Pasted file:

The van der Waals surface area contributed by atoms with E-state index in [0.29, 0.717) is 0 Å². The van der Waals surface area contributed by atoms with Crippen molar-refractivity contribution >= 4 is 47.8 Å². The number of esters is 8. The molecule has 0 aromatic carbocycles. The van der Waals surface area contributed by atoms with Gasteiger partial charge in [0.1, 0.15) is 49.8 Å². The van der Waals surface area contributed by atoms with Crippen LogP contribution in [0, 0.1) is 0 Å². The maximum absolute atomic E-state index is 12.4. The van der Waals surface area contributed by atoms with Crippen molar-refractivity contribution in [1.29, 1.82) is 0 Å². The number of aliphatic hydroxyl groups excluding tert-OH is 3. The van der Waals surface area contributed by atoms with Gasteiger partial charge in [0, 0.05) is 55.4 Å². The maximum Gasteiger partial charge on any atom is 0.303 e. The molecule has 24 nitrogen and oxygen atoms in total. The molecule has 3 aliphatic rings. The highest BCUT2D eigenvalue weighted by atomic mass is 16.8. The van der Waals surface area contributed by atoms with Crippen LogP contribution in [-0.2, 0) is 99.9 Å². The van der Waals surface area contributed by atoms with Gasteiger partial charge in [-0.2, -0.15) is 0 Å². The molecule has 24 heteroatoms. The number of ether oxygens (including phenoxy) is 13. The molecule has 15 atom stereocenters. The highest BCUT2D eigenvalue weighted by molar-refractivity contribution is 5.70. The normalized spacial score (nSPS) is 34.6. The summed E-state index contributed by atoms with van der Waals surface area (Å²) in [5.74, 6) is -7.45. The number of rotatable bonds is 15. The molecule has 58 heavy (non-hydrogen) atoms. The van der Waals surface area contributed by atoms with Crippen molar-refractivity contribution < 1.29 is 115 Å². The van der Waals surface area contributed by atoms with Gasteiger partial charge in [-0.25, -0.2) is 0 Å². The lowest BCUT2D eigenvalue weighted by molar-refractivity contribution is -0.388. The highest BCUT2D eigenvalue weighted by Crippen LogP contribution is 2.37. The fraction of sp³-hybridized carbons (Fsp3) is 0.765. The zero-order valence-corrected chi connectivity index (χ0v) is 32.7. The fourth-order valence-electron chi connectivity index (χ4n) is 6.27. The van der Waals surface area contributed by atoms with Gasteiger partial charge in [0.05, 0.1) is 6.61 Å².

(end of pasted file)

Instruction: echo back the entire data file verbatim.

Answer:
The van der Waals surface area contributed by atoms with E-state index in [0.29, 0.717) is 0 Å². The van der Waals surface area contributed by atoms with Crippen molar-refractivity contribution >= 4 is 47.8 Å². The number of esters is 8. The molecule has 0 aromatic carbocycles. The van der Waals surface area contributed by atoms with Gasteiger partial charge in [0.1, 0.15) is 49.8 Å². The van der Waals surface area contributed by atoms with Crippen LogP contribution in [0, 0.1) is 0 Å². The maximum absolute atomic E-state index is 12.4. The van der Waals surface area contributed by atoms with Crippen molar-refractivity contribution in [1.29, 1.82) is 0 Å². The number of aliphatic hydroxyl groups excluding tert-OH is 3. The van der Waals surface area contributed by atoms with Gasteiger partial charge in [0, 0.05) is 55.4 Å². The maximum Gasteiger partial charge on any atom is 0.303 e. The molecule has 24 nitrogen and oxygen atoms in total. The molecule has 3 aliphatic rings. The highest BCUT2D eigenvalue weighted by atomic mass is 16.8. The van der Waals surface area contributed by atoms with Crippen LogP contribution in [-0.2, 0) is 99.9 Å². The van der Waals surface area contributed by atoms with Gasteiger partial charge in [-0.2, -0.15) is 0 Å². The molecule has 24 heteroatoms. The number of ether oxygens (including phenoxy) is 13. The molecule has 15 atom stereocenters. The highest BCUT2D eigenvalue weighted by molar-refractivity contribution is 5.70. The normalized spacial score (nSPS) is 34.6. The summed E-state index contributed by atoms with van der Waals surface area (Å²) in [5.74, 6) is -7.45. The number of rotatable bonds is 15. The molecule has 58 heavy (non-hydrogen) atoms. The van der Waals surface area contributed by atoms with Crippen molar-refractivity contribution < 1.29 is 115 Å². The van der Waals surface area contributed by atoms with Gasteiger partial charge in [-0.25, -0.2) is 0 Å². The lowest BCUT2D eigenvalue weighted by molar-refractivity contribution is -0.388. The highest BCUT2D eigenvalue weighted by Crippen LogP contribution is 2.37. The fraction of sp³-hybridized carbons (Fsp3) is 0.765. The zero-order valence-corrected chi connectivity index (χ0v) is 32.7. The fourth-order valence-electron chi connectivity index (χ4n) is 6.27. The van der Waals surface area contributed by atoms with Gasteiger partial charge in [0.05, 0.1) is 6.61 Å².